On the positive side came many comments such as:
We learned about Fair Trade. How if a bar of chocolate cost a quid the farmer only gets 8p, and how all the different people get their money.
I liked the songs. We learnt a welcome song.
I learned African words. How to say ‘Hello’.

On the negative I was told:
Sometimes they talked too much, so we just sort of switched off.
They gave us homework, but we couldn’t really understand it. We’d only done half an hour in class on Pidgin. It was a bit demoralising.
When he was talking about Pidgin it was interesting, but sometimes he spoke in a monotone.

There were far more positive than negative comments, but the need for a consistently active participatory approach came through very strongly.

Students

The evaluator only met the students once, and as a group, so the information gathered was less than for schools. The students were asked what they hoped to gain from the project and they raised five points.

• The money earned was significant for most students since many struggle financially, and the general consensus was that they payment rate was good.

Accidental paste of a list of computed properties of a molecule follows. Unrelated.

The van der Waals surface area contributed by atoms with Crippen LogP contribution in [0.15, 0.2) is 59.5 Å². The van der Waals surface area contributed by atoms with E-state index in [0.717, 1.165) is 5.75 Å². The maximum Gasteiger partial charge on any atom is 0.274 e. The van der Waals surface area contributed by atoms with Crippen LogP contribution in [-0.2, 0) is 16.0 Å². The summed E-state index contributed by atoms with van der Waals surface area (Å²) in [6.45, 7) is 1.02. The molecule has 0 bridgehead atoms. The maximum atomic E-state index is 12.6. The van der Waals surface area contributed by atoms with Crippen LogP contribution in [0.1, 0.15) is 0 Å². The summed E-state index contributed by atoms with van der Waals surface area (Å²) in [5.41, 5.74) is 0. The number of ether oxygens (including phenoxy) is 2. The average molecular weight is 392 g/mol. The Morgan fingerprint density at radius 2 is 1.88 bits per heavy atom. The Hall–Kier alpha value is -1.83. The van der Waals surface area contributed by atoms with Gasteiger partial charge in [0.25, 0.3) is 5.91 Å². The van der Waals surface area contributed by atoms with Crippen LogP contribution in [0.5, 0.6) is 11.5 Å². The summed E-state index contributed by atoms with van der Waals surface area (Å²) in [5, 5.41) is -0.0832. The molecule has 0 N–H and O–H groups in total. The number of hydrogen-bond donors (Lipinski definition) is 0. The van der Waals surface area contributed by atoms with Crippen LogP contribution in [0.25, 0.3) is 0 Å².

• Most valued the teaching experience and better knowledge of British schools.
• Several mentioned ‘being an ambassador’ for Africa as important.
• The work was seen as good for one’s CV, and the certificate of training was valued.
• The students enjoyed working in teams and felt they had learned much from this.

More informally LUCAS staff and trainers observed considerable and growing enthusiasm from the group during the time they were involved. The desire to impart knowledge about Africa, and the enjoyment of team activities seemed to be particularly strong once students went into schools.

Students were generally very positive about the training they had received, which they saw as helpful, useful and well prepared. The main problems seem to have had two centres. Firstly, students said it would have been useful to go into schools more prior to teaching beginning. This fitted in with teacher comments about a desire to liase better with students in advance. Students said many schools cancelled planned visits. Undoubtedly there was some confusion here that needed to have been better managed. Secondly students felt they needed more paid planning time in order to be best prepared for their sessions. This had not been taken into account. Since students recognised the issue of too much talking, more planning time might well go some way to helping with the problem.